For fermentation, maltose and glucose matter. Polysaccharides (aka dextrines) are not usable by beer yeast because they don't produce the enzymes. The flora associated with "wild" fermentation do have the enzymes, but that's not part of making a Brut.

What's important is the cell walls of the yeast. Healthy yeast will utilize maltose. Unhealthy, under pitched, under oxygenated yeast tend to make cell walls that process only glucose. In any all malt wort, glucose is 3% to 4% of the available sugars. Once the glucose is consumed, the yeast stalls out. OTOH, in even high alcohol environments (>6%), yeast will consume glucose (and dextrose). The speed of consumption is determined by how much contact the yeast has, meaning flocculated yeast is slower than when it;s in suspension, of course.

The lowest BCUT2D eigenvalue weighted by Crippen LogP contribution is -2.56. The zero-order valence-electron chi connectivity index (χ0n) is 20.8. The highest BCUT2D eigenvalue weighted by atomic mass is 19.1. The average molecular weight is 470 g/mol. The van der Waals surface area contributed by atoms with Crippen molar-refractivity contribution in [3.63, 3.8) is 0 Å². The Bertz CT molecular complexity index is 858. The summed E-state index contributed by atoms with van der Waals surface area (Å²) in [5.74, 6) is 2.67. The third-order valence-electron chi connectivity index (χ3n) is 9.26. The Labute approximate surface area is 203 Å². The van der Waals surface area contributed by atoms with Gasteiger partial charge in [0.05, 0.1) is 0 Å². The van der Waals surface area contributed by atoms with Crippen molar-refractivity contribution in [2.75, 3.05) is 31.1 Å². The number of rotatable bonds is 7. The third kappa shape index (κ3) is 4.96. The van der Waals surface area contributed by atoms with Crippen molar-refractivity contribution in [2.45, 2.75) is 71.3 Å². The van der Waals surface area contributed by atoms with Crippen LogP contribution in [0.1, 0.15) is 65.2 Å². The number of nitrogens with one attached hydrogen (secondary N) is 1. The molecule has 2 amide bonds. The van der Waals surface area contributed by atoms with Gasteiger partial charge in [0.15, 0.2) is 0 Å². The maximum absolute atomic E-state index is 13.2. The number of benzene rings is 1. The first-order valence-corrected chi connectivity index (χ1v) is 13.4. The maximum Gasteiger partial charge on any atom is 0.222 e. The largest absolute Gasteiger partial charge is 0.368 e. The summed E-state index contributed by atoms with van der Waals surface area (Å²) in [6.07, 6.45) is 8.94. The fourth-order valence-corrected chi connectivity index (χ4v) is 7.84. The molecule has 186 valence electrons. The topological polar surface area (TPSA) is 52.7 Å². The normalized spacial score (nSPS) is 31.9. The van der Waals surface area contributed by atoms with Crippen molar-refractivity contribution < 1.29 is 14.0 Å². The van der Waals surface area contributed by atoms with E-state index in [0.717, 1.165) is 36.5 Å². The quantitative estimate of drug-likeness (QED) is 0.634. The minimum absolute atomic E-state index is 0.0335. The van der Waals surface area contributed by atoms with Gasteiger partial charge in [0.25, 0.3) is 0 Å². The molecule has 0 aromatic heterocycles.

However glucoamylase seems to be the enzyme thats "making the style" in some ways, which seems mildly odd to me as my understanding of yeast is that they can use glucose and maltose with no issues, so an enzyme that breaks down maltose into 2xglucose isn't really that helpful?
There is a whole family of amylases that all pretty much end up in the same place: digestible sugars.
Glucoamylase is a "digestive" enzyme that has two parts, each working on different substrate. It'll break existing starches into polysaccharides, then break those into simple sugars that yeast can consume.

In terms of fermentation results, there really shouldn't be any functional difference. However, the types of sugar produced and the yeast strain can always interact to give unexpected flavors.
 

dtapke

Grandmaster Brewer
Joined
Nov 5, 2018
Messages
452
Reaction score
0
Location
Portage, Wisconsin
So the predominate benefit to glucoamylase is that its debranching the maltose into 2 glucose units which yeast is far better equipped to handle than maltose.